The Bank of England has drastically changed tack in its view of the UK economy, citing worries about a global economic slowdown and Brexit.
The nine members of the monetary policy committee of the central bank voted to leave interest rates unchanged at 0.75 per cent, but added that the “entrenched uncertainty” in the economy meant “domestically generated inflationary pressure” was lower.
The most recent data for the UK showed a steep drop in UK inflation, to 1.7 per cent, from the previous 2.1 per cent, and below the 2 per cent which is the central bank’s target.
Inflation is a function of one of two factors, either the level of demand in the economy is rising at a much faster rate than the level of the increase of the supply of goods and services in the economy, causing prices to rise, or the price of goods and services rising because the cost of bringing them to market rises.
The collapse in the value of sterling in recent weeks pushes up the cost of bringing goods to market, so should be inflationary but the fact inflation fell indicates demand for goods and services has fallen, which is negative for economic growth.
The Bank of England’s long standing view on interest rates is that they would rise gradually and to a limited extent. But in the minutes of its latest meeting, released today, the MPC said: “The longer the uncertainties persist, particularly in an environment of weaker global growth, the likelier it is that demand growth will remain below potential, increasing excess supply in the economy.”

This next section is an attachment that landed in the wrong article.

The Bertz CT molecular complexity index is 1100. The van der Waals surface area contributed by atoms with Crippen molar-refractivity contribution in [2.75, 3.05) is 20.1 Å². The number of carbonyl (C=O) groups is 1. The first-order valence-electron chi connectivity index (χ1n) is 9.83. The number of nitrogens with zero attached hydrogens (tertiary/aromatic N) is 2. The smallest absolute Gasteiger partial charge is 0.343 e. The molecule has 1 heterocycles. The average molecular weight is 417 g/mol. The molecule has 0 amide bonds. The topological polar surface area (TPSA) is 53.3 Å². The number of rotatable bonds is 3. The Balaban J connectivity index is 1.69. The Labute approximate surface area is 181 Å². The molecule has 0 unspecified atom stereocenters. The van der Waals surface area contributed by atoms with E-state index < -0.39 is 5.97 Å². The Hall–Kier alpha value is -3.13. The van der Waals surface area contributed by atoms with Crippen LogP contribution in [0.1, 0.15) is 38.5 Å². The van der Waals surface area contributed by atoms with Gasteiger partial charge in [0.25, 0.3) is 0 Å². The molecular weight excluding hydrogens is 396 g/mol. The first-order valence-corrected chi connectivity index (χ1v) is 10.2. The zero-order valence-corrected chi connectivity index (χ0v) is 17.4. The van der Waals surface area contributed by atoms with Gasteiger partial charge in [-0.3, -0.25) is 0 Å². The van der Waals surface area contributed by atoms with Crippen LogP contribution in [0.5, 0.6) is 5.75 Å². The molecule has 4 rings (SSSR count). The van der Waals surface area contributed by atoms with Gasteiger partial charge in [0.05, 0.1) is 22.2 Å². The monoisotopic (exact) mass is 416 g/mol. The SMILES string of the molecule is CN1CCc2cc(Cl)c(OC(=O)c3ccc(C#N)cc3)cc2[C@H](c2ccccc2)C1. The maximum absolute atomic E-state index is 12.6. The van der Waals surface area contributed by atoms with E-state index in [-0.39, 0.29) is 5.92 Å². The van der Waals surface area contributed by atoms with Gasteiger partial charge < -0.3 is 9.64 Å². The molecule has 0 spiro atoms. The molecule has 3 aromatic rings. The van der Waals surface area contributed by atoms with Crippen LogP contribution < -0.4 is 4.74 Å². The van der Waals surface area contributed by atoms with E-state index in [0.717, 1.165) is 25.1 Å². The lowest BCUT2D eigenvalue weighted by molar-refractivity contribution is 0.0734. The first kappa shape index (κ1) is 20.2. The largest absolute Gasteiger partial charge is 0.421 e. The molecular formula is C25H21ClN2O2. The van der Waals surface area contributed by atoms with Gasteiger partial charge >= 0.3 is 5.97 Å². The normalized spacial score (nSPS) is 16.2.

The central bank’s view is that if this happens, the inflation caused by domestic demand will be weak, and so rates would not need to rise. The US and European Central Banks have recently cut interest rates as they fear a global economic slowdown, and cutting rates is intended to boost domestic demand.
In both of those economies, inflation is below target, and so doesn’t have to be a consideration.
The MPC repeated its view that interest rates could either rise or fall in the event of a no-deal Brexit.
If there is no deal, then the likelihood is that the value of sterling would fall, which would create the type of inflation that comes from an increase in the costs of bringing goods to market. The effect of this is to make goods more expensive, and reduce economic growth.
If the Bank of England respond to the higher inflation by putting rates up, this would weaken demand further but if it responds by cutting rates to encourage spending, this could push inflation higher, making goods more expensive.
This is the phenomenon known as stagflation.
Melanie Baker, senior economist at Royal London Asset Management said: “In contrast to central banks in the US and euro area, the Bank of England continue to keep interest rates on hold. But this pre-Brexit inaction should not be mistaken for a policy freeze.